Here’s What Alcohol Withdrawal Symptoms Actually Feel Like

If you’ve ever been overserved (or overserved yourself) with adult beverages, you know how it can wreak havoc on your mind and body. From a throbbing headache to morning-after anxiety, hangover symptoms are just one of the risks associated with overindulging. But when drinking too much becomes a habit, those risks—and symptoms—increase. According to the National Institute on Alcohol Abuse and Alcoholism (NIAAA), alcohol withdrawal symptoms can be potentially life-threatening when someone who has been drinking heavily for a long period of time suddenly stops.

So, what’s actually considered heavy drinking? The Centers for Disease Control and Prevention (CDC) defines it as more than 15 drinks per week for people assigned male at birth and more than eight drinks per week for people assigned female at birth. With long-term heavy alcohol intake, your brain adapts to the effects of booze over time.

It’s important to note that if you over-indulge here and there, you’re not likely going to experience alcohol withdrawal syndrome (which occurs when someone who is physically dependent on alcohol suddenly stops drinking). But if you’re consuming over the recommended amount for weeks, months, or even years, withdrawal symptoms are more likely to pop up. Here’s why: When you suddenly stop drinking, your nervous system kicks into overdrive to compensate, triggering withdrawal symptoms.

What are mild alcohol withdrawal symptoms?

The first symptoms—and maybe the only symptoms—you experience may resemble a bad hangover. These are considered mild, but they can worsen. Although the onset of alcohol withdrawal varies from person to person, symptoms typically appear as early as six to 24 hours after the last drink, Seonaid Nolan, MD, a clinician-scientist at the British Columbia Centre on Substance Use, tells SELF. She adds that withdrawal can also occur after a significant reduction in alcohol consumption.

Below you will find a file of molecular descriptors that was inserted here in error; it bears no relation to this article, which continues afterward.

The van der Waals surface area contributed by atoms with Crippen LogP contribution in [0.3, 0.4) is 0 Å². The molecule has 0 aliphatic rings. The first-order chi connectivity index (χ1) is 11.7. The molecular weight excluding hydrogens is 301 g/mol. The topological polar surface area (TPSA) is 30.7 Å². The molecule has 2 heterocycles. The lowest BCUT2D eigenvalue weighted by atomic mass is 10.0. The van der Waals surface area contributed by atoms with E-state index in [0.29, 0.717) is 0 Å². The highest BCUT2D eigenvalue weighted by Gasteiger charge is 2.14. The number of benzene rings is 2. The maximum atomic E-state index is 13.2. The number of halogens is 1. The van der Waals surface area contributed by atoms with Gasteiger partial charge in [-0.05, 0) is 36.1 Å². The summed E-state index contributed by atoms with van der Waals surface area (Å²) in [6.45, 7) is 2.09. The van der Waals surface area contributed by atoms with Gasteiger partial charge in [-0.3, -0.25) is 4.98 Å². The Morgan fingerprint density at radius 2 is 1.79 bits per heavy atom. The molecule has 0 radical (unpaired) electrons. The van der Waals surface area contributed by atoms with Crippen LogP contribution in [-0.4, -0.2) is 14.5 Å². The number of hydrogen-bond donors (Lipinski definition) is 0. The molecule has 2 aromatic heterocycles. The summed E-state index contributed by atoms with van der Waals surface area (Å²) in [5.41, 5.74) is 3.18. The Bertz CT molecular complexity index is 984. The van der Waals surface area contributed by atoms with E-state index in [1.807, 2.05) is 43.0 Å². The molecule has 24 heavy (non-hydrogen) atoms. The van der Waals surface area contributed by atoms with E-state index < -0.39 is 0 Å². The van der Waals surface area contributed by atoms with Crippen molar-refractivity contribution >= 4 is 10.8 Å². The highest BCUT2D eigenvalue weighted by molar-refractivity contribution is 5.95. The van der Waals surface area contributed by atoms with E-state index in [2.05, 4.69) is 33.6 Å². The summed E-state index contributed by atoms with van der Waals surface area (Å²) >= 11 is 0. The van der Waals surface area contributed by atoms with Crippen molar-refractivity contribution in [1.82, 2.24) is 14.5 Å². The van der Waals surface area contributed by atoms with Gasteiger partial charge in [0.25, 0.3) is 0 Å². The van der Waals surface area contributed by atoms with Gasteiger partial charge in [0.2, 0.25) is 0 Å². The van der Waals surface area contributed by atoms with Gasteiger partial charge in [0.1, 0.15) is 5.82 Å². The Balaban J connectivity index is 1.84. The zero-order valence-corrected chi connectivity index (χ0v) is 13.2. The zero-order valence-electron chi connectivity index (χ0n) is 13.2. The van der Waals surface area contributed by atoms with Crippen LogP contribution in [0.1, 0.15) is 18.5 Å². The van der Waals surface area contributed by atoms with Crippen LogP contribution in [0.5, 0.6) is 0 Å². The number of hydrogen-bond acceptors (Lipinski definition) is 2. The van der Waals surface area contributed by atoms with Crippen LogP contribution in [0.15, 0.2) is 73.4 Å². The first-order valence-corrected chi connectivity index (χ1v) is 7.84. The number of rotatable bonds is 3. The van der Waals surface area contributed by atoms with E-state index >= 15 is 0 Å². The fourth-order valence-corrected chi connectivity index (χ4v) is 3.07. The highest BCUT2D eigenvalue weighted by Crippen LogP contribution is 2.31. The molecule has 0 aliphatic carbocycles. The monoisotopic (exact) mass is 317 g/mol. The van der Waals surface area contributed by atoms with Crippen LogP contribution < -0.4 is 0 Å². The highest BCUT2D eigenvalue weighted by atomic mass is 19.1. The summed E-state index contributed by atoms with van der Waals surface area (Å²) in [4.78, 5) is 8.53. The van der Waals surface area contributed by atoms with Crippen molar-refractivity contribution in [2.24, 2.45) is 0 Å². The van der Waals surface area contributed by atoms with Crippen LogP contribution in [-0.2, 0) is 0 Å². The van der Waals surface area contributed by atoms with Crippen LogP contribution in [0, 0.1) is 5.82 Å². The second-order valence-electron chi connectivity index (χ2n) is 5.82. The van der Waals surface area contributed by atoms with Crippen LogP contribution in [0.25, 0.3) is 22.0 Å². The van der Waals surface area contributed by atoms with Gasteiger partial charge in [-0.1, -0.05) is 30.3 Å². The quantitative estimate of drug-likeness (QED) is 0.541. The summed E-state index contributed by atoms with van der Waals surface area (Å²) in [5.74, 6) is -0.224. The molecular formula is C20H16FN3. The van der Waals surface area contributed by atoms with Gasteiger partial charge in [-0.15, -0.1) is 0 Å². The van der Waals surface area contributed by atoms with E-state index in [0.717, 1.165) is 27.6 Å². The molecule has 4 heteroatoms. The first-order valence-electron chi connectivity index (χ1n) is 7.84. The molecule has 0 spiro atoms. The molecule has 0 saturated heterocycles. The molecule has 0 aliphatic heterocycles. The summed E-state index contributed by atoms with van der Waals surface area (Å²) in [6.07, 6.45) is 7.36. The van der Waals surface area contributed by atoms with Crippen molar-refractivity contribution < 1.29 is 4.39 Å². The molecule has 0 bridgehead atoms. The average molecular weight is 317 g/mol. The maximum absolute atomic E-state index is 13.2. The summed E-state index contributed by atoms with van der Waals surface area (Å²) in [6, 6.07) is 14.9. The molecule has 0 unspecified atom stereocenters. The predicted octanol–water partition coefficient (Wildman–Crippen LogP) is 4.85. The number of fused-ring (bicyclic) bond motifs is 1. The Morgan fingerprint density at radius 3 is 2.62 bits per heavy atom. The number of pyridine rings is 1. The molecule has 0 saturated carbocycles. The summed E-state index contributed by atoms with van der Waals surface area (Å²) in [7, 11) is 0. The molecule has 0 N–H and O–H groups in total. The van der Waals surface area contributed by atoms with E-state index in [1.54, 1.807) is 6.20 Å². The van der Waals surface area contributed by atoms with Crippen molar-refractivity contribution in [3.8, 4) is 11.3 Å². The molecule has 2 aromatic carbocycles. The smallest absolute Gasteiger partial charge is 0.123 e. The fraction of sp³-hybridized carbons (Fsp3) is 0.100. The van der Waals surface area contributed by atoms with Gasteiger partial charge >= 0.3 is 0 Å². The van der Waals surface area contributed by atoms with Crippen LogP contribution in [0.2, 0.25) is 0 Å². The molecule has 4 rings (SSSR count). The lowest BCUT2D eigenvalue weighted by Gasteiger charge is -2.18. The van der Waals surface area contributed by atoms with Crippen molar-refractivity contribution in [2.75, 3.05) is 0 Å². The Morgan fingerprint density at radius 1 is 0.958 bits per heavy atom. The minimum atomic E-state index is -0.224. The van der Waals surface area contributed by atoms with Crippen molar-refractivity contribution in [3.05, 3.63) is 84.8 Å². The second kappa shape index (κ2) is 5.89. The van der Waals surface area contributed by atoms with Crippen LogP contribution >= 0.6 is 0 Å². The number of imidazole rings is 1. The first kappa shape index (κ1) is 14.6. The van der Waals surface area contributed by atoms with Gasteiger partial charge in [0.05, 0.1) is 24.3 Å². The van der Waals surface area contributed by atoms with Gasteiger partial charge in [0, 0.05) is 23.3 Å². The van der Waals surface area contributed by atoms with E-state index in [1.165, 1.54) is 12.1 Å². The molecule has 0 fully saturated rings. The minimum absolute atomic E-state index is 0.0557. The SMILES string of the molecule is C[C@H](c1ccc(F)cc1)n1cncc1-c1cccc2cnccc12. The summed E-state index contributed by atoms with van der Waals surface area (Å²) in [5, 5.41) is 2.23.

According to a 2019 systematic review published in the Journal of the American Medical Association, and co-authored by Dr. Nolan, mild withdrawal symptoms are common: “Up to 50% of individuals with a history of long-term, heavy alcohol consumption will experience some degree of mild withdrawal when alcohol use is stopped.”1

Mild symptoms can take between 24 and 48 hours to resolve. If they don’t progress during this period, the worst may be over.2 Here’s what to look out for:


“Generally, the first symptoms to develop include anxiety, agitation, and restlessness,” says Dr. Nolan. In fact, in the early stages of withdrawal, “women with alcohol use disorder consistently report more anxiety symptoms than men,” Kathryn McHugh, PhD, an associate professor of psychology at Harvard Medical School, tells SELF. Withdrawal-related anxiety can perpetuate the cycle of addiction, pushing you to seek out that next drink.

Loss of appetite

This can occur when alcohol causes inflammation in the stomach lining, which can reduce hunger signals.1 Alcoholic hepatitis, a dangerous inflammation of the liver, can occur in some people who drink and may also cause a lack of appetite, according to the Mayo Clinic.